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with uncomplainingly, or otherwise. It seems to me that the best way of stopping the emigration from the country to the town is to make the country more attractive to the countryman by housing him better. “But cottages don't pay,” as a landlord once informed me, and in this age it is difficult to make men enter into philanthropic enterprisesunless they return a certain per cent! A moneymaking generation likes to mix up philanthropy with profit — to do good openly and make it pay privately!
From the agricultural labourer upwards to the farmer, and from the farmer to the landowner, is an easy and natural transition. Now, since I commenced taking my holidays on the road several years ago, agricultural depression has, alas! gradually deepened, and my driving tours in rural England have brought me into frequent contact with both landowner and tenant farmer, and now and again with that sadly growing rarity the independent and sturdy yeoman who farms his own little freehold, perchance held by his ancestors for long centuries; with all of these I have conversed about the “bad times,” and have obtained, I think, a fairly comprehensive view of the situation from each standpoint. Endeavouring, as far as is possible with fallible human nature, to take the unprejudiced position of a perfectly neutral onlooker-a position that has caused me in turn to heartily sympathise with each party — the conclusion that I have reluctantly come to is this, that unless a great war should be a disturbing factor in
AN OLD SAYING
the case—an ever-possible contingency, by the waywith cheapened ocean transit and competition with new countries, land in Old England will no longer produce a profit to the modern tenant as well as to the landlord, and pay big tithes besides. It must be borne in mind that the tenant farmer of to-day has progressed like the rest of the world. He needs must possess a certain capital, and no longer is he or his family content with the simple life or pleasures of his predecessors. His wife, son, and daughters will not work on the farm, nor superintend the dairy, as of old; they all expect, and I think rightly expect, in an age when Board School children learn the piano and other accomplishments, a little more refinement and ease. And if this be so, I take it that the only way to solve the difficulty of making the land pay is somehow to get back the disappearing yeoman : the pride of possession will alone ensure prosperous farming. A local saying, possibly pertinent to the question, was repeated to me one day by a large tenant farmer in the Midlands, who had lost by farming well. It runs thus :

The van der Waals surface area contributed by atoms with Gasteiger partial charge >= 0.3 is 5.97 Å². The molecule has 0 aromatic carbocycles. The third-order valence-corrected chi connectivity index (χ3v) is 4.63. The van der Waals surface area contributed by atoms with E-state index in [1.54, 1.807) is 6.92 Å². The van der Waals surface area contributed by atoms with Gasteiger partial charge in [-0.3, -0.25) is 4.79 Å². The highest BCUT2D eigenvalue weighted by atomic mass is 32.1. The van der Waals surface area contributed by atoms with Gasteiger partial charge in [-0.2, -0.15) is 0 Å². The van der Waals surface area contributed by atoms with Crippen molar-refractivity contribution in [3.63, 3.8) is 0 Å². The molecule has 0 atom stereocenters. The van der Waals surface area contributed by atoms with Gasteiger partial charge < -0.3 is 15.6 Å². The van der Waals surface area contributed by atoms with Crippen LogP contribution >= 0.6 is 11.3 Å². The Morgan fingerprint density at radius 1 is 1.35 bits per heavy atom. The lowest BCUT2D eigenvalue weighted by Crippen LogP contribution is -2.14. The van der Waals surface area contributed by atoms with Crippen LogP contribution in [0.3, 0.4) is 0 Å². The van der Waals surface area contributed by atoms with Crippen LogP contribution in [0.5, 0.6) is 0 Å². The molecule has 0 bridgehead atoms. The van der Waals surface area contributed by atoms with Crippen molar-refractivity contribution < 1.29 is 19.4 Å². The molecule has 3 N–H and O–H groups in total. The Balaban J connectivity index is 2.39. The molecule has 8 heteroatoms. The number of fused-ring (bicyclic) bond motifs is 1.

He who improves may fit,
And much truth underlies the proverbs of the countryside. Now a yeoman would not have to “ flit” for improving his freehold, and a man does not generally destroy his own.
. Whilst our thoughts had been wandering thus, the dog-cart had kept steadily on its way, and our reverie was broken by finding ourselves in the
quaint old market-town of Baldock, driving down its spacious and sunny main street, which we noticed with pleasure was lined with trees, and bound by irregular-roofed buildings, mellowed by age into a delicious harmony of tints. Nature never mixes her colours crudely. I know no better study of colour harmonies than the weather-painting of a century-old wall, with its splashes of gold, and silver, and bronze lichen, its delicate greens and grays, its russets and oranges, and all the innumerable and indescribable hues that the summer suns and winter storms of forgotten years have traced upon its surface-hues blending, contrasting, and commingling, the delight of every true artist, and his despair to depict aright. With buildings age is the beautifier; even Tintern, with its roofless aisles and broken arches, could not have looked half as lovely in the full glory of its Gothic prime, when its walls were freshly set, its sculptures new, and traceries recently worked, as it looks now. No building, however gracefully designed, can ever attain the perfection of its beauty till Time has placed his finishing touches thereon, toning down this and tinting that, rounding off a too-sharp angle here, and making rugged a too-smooth corner there, adorning the walls with ivy and clinging creepers, and decorating the roof with lustrous lichen!